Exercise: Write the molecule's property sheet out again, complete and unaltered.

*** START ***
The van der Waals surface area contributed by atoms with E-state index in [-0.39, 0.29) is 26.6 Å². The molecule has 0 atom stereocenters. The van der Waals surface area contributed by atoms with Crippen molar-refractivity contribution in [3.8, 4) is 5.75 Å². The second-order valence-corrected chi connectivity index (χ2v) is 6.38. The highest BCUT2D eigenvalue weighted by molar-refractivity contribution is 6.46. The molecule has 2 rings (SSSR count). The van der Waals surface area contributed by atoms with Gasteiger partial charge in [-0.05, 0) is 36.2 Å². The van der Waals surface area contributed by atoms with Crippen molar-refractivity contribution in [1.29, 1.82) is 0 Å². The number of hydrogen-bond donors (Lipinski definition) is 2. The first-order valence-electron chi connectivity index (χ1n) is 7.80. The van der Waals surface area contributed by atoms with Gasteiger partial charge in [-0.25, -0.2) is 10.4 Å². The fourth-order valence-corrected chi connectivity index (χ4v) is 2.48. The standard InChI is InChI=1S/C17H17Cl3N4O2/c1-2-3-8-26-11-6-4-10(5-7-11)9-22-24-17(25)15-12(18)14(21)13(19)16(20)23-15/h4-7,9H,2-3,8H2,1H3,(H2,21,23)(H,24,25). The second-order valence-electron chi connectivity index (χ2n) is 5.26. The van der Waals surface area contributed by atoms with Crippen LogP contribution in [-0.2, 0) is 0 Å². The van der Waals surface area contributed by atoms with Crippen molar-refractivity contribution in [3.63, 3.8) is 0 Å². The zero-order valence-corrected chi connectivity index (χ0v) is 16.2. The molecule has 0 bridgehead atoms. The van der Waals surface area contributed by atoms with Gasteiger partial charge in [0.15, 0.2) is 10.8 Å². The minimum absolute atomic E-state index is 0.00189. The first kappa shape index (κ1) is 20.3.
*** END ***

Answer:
The van der Waals surface area contributed by atoms with E-state index in [-0.39, 0.29) is 26.6 Å². The molecule has 0 atom stereocenters. The van der Waals surface area contributed by atoms with Crippen molar-refractivity contribution in [3.8, 4) is 5.75 Å². The second-order valence-corrected chi connectivity index (χ2v) is 6.38. The highest BCUT2D eigenvalue weighted by molar-refractivity contribution is 6.46. The molecule has 2 rings (SSSR count). The van der Waals surface area contributed by atoms with Gasteiger partial charge in [-0.05, 0) is 36.2 Å². The van der Waals surface area contributed by atoms with Crippen molar-refractivity contribution in [1.29, 1.82) is 0 Å². The number of hydrogen-bond donors (Lipinski definition) is 2. The first-order valence-electron chi connectivity index (χ1n) is 7.80. The van der Waals surface area contributed by atoms with Gasteiger partial charge in [-0.25, -0.2) is 10.4 Å². The fourth-order valence-corrected chi connectivity index (χ4v) is 2.48. The standard InChI is InChI=1S/C17H17Cl3N4O2/c1-2-3-8-26-11-6-4-10(5-7-11)9-22-24-17(25)15-12(18)14(21)13(19)16(20)23-15/h4-7,9H,2-3,8H2,1H3,(H2,21,23)(H,24,25). The second-order valence-electron chi connectivity index (χ2n) is 5.26. The van der Waals surface area contributed by atoms with Crippen LogP contribution in [-0.2, 0) is 0 Å². The van der Waals surface area contributed by atoms with Crippen molar-refractivity contribution in [3.63, 3.8) is 0 Å². The zero-order valence-corrected chi connectivity index (χ0v) is 16.2. The molecule has 0 bridgehead atoms. The van der Waals surface area contributed by atoms with Gasteiger partial charge in [0.15, 0.2) is 10.8 Å². The minimum absolute atomic E-state index is 0.00189. The first kappa shape index (κ1) is 20.3.